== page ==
This has to be one of the key places to see kiwis you know overseas, along with the pool bar at the Sheraton Fiji, and virtually any pub in Shepherds Bush in London. It’s comforting, after 6 weeks living in the states, to hear a kiwi accent across the room. We really do say ‘sux’ instead of six. And I’m cool with that! I love you Raylene!
My course has come to an end, so this is my final blog in this series. After a great day out with my new mate Grant from Education NZ where we went to the famous Pebble Beach golf course (not to play – we can’t afford that on a public servant’s salary), I’m contemplating my imminent return to the real world.
Reflecting back on my time at Stanford, I’ve been reflecting on the key lessons learned from my time here (not an exhaustive list):
- I’ve learnt that the world of Silicon Valley is pretty unusual and special. There is a song about Hollywood which says ‘all the stars, that never were, are parking cars and pumping gas’. It’s similar in the Valley with Entrepreneurs. EVERYONE is a running a startup, everyone is expecting to make their fortune with a new app, or piece of technology. It’s exciting, and alluring. This is the modern day Camelot, the place to be if you want to take a tech company to success. I met with a number of Kiwis on that journey, including Priya (a Kiwi running a start-up at the prestigious StartX accelerator), and Brendan (taking his Kiwi company Sellshed to the Valley). Inspiring to meet these people who have a great idea and are willing to work at it.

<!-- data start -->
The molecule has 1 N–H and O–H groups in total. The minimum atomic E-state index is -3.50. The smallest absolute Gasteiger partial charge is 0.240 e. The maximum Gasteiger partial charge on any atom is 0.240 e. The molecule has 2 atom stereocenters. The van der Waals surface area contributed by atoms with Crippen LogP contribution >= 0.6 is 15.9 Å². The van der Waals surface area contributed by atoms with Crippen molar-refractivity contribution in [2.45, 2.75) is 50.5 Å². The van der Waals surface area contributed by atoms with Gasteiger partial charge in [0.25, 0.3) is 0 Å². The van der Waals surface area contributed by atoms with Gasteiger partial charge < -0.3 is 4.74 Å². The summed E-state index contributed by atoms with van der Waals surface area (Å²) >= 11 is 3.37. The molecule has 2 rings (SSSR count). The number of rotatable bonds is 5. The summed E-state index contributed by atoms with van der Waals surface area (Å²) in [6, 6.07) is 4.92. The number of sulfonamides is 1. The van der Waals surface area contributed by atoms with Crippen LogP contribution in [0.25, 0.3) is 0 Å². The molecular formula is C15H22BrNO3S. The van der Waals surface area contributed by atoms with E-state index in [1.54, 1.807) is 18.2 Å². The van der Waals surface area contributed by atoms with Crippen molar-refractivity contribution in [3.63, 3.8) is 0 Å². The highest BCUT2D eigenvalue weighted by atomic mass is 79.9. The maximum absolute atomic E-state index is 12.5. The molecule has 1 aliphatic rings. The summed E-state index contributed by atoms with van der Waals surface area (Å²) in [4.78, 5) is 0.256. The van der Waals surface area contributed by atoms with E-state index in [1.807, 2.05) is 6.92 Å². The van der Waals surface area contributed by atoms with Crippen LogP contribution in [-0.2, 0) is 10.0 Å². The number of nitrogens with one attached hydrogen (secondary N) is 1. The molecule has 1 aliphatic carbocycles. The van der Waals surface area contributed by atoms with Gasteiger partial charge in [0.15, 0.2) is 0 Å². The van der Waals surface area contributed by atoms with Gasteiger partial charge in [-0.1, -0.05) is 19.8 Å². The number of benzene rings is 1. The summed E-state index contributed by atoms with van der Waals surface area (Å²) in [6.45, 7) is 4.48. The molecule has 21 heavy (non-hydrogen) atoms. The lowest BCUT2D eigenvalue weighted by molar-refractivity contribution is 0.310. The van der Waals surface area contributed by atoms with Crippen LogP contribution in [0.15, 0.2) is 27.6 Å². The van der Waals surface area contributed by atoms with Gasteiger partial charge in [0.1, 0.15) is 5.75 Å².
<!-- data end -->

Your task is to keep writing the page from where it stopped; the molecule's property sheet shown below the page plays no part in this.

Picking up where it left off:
- In my first blog I mentioned the so-called ‘unicorn’ companies – those with an initial valuation of over $1 billion in their Initial Public Offering. Since being here, I’ve found out that Venture Capitalists are now looking so-called ‘Decacorns’ – companies worth over $10 billion at IPO. And even more bizarrely, they do exist…
- I learned that, while I admire American culinary creativity, some things are not meant to be made into soda drinks (Peanut Butter and Jelly Soda? Really??)
- In Silicon Valley, everyone is creative, even the cleaning staff at our hostel. When I arrived, I thought the room number outside my room was a bit bland and needed to be ‘kiwi-ed up’ a bit.
...So I adorned it with a small symbol of home...
Clearly that wasn’t acceptable as the cleaning staff changed it...
So the next day I reset it again...
On and on it went for most of the time I was there, this sort of passive-aggressive silent battle for supremacy. Until one day I came back and saw they’d set up a creative alternative as a peace offering:
Nice idea, and I appreciated the gesture, but it kept blowing off. I countered with the classic...
...but again, that wasn’t acceptable. Encouraged by their conciliatory offer, the next day I tried a different configuration with Sellotape...
...but I think sticking things to the sign was also frowned on and we were back to...
Then finally, my silent, invisible adversary struck upon the genius configuration of this:
...and so we reached a happy compromise – me, with my symbol of national pride, they with their room name intact and no adhesive required. Détente.